Tiny wasp parasitising an aphid by injecting a tiny egg in the aphid's body that will hatch to eat its host from the inside, out.

What's a person to do? Certainly not spraying for them, as that will kill any butterfly eggs or caterpillars that may be inhabiting your milkweed, and threaten any butterflies one wishes to attract. The best method is to practice mechanical and biological deterrents. If one has the inclination, one can squish the bastards little darlings between the thumb and forefinger. It's best to let nature take its course, allowing aphid predators to help put a dent on their populations.

The frequent and indiscriminate carpet bomb approach to pest management utilizing chemical sprays is an atrocity to nature. One effectively sterilizes an area, creating a vacuum. Nature abhors a vacuum. Pests return with a vengeance. When one has sterilized an area, one has also dispatched predators, but predators have a much slower rate of reproduction which allows pest populations to explode. So what does one do? ONE SPRAYS AGAIN. AND AGAIN. AND AGAIN...

 This ugly creature is the nymph of a cute ladybug. Ladybugs and their nymphs feast on aphids.

 Adult ladybug, or ladybird beetle as some call it, contentedly munching away on a soft bodied aphid.

 GACK! Ants!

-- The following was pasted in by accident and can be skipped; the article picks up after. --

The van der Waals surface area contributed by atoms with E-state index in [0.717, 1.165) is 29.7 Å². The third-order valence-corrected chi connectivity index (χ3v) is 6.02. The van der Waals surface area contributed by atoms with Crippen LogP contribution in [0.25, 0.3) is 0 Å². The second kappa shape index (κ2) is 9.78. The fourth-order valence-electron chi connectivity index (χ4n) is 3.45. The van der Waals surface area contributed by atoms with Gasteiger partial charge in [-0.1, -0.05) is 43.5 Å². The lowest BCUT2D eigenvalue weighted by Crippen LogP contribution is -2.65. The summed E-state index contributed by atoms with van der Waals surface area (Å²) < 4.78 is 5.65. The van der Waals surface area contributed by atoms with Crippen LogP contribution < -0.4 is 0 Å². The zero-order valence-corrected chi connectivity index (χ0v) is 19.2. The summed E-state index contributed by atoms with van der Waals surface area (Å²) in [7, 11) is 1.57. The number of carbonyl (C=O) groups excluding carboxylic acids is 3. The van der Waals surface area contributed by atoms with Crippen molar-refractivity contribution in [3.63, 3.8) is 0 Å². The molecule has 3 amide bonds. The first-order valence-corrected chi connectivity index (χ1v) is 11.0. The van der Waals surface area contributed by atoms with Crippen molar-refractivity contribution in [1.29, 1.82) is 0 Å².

In our warm weather area, we are cursed with another unwanted introduction, the Argentine ant. This little bugger invades gardens and homes and is quite pernicious. They actually round up and cultivate aphids for the honeydew they exude from their bodies, milking them as we do cows. Fierce protectors, they are able to fend off most aphid predator attacks. Bad juju. In order to allow aphid predators to do their thing, one must first eliminate Argentine ants from the garden - or at least on one's plants.

In summary, eliminate or severely curtail the use of pesticides, allowing a natural balance to rule your yard. I do believe in the localized and restricted use of pesticides when all other options have expired, but then allow nature to once again take over.

If you have an ant problem, target them and not the whole yard. There are baits one can place in the garden and house that ants will collect and take back to their colonies which in many instances kills off the colony, or at least severely limits their populations and destructive capabilities.

Milkweed in the container garden is beginning to attract oleander aphids. I do see ladybugs and I've done my share of squishing, and hopefully, predatory wasps have spied them too. Eventually, I'll throw in the towel, stare at the myriad maddening mass of orange/yellow aphid bodies, safe in the knowledge that my Monarch cats are well, my environment is healthy, and biodiversity rules this little corner of God's green earth.

Other News:
Two relatively close So Cal butterfly exhibits that are active at the moment are the ENC Native Butterfly House in Newport Beach, and the Rancho Santa Ana Botanic Garden Butterfly Pavilion, located in Claremont, California. The butterfly vivarium at Butterfly Farms in Vista is fully now open too.